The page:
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Valhalla's future in question for another PGA Championship

Tiger Woods Tiger Woods - Getty Images

LOUISVILLE, Ky. (AP) — The PGA Championship is returning to Valhalla for the fourth time in the last 28 years, a greater rate than any other golf course over that span. Another memorable finish could go a long way in making sure it stays in the rotation.

Two of them ended in playoffs, one of them featuring a putt Tiger Woods still considers the most clutch of his career. Another included a bizarre first — Rory McIlroy joining the twosome ahead of him, with players having to stand to the side as he teed off on the 18th hole.

Valhalla might have a short history compared with venerable sites like Southern Hills and Baltusrol, but it already has shown capable of delivering pure theater.

“The short of it is that the script writing gods of golf have some connection to Valhalla,” said Jim Nantz, the CBS Sports host who has covered them all. “These gods must live right over the east side of Louisville over there by Valhalla because this place has created magic.”

One reason for Valhalla getting so much repeat business was the PGA of America owned it. Dating to the first PGA Championship in 1996, Valhalla had a Ryder Cup in 2008, two Senior PGA Championships and the Professional National Championship.

But now the club has gone private, sold to a local ownership group that includes David Novak, co-founder and former CEO of Yums! Brand.

“We fully expect to get another PGA Championship. And we fully expect to host major golfing events in the future,” Novak said.

The PGA Championship is booked through 2031 and PGA Frisco at the new PGA headquarters north of Dallas already is on the docket for 2027 and 2034.

Still to be determined is Valhalla's future among major golf events. With another great finish, it might be hard to ignore.

Consider the Valhalla debut in 1996, when Kentucky native Kenny Perry looked poised to win a major championship when he closed with a 68. And then he headed to the CBS booth as Mark Brooks, in the final group, finished up.

Perry stayed in the booth until the end, right up until Brooks birdied the final hole to force a sudden-death playoff.

“When Kenny lost in a playoff to Mark Brooks, there was actually a little bit of controversy,” Nantz said. "It kind of got misrepresented that we wouldn’t let Kenny leave to go warm up. I was sitting there with Ken Venturi. Kenny came in and put a headshot on and helped us describe like 20 minutes of action.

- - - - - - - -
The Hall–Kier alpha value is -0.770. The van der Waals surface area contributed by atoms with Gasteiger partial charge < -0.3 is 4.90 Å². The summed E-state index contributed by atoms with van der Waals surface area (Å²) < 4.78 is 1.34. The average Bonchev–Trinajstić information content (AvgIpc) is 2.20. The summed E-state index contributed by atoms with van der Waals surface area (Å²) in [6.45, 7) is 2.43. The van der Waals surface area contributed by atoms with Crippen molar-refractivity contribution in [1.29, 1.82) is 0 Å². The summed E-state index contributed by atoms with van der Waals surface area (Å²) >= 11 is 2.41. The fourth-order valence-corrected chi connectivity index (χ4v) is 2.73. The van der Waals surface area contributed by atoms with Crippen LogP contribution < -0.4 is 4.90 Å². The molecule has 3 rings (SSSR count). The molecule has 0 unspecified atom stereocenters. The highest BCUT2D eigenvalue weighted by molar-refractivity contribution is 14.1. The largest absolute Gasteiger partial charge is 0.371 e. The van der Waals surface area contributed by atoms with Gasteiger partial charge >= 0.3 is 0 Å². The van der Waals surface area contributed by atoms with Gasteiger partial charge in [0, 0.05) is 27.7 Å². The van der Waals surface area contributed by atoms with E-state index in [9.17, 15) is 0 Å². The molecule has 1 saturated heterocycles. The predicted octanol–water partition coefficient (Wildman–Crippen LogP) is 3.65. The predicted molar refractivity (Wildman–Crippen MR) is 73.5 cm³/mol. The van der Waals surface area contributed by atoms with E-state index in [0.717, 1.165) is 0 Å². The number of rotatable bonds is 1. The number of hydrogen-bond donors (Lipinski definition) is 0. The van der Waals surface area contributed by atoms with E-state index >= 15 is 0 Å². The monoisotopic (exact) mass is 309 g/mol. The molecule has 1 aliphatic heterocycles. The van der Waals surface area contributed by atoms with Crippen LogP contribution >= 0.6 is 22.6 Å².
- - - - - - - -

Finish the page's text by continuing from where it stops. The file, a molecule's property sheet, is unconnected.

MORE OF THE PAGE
“We asked him several times during commercial breaks, ‘Don’t you want to go stay sharp, warm up?’ No. He was happy to be exactly where he was.”

Perry missed the fairway to the left in the playoff and never even finished the hole as Brooks won his only majors.

Four years later was a finish as nail-biting as any, even with Woods involved. He was locked in a duel with unheralded Bob May. This was the summer of 2000, the peak of Woods, when he won the U.S. Open at Pebble Beach by a record 15 shots and then became the youngest player at 24 to complete the Grand Slam with an eight-shot victory at St. Andrews.

Woods had to birdie the last two holes — the last one a 6-footer — to force a three-hole aggregate playoff. Woods opened with a 25-foot birdie putt and held on for a one-shot victory.

He was asked years later — even after forcing a playoff in the U.S. Open at Torrey Pines in 2008 with a birdie on the last hole of regulation — the most pressure putt he ever made.

Woods chose Valhalla.

“The putt at Torrey was hard because it was bumpy, and I had to get it through some bumpy spot and put a little spin on it,” he said in 2013. “But the putt at the Valhalla, I’m going for three majors in a row that year. I think I can put myself in another position to win a U.S. Open, which I have, but to win three majors in a row doesn’t happen very often.”

Ben Hogan in 1953 was the only other player to win three majors in a year. And then Woods followed seven months later with another Masters title to be the only player to hold all four professional majors at the same time.

McIlroy emerged from an All-Star cast of Phil Mickelson, Henrik Stenson and Rickie Fowler in 2014, all of them with at least a share of the lead at some point on the back nine. A two-hour rain delay made it look like they wouldn't finish.

But the PGA of America agreed to McIlroy's request that he tee off on 18 as Mickelson and Fowler were still in the fairway. It was a bizarre finish, and neither Mickelson and Fowler were terribly pleased. It ended with Fowler missing an eagle putt, Mickelson nearly holing an eagle chip and McIlroy two-putting for par and the win.

“I’m not a huge fan of conflict, but when push comes to shove, I will,” McIlroy said last week. "That was one of those times when I needed to sort of assert my will on a situation. I think if I wasn’t as pushy as I was, I would have had to sleep on that lead and on that tee shot overnight. I just didn’t want to do that.

“I think the guys up ahead were pretty unhappy with how it all unfolded,” he said. “I got the result that I was looking for in the end and that’s all that matters.”


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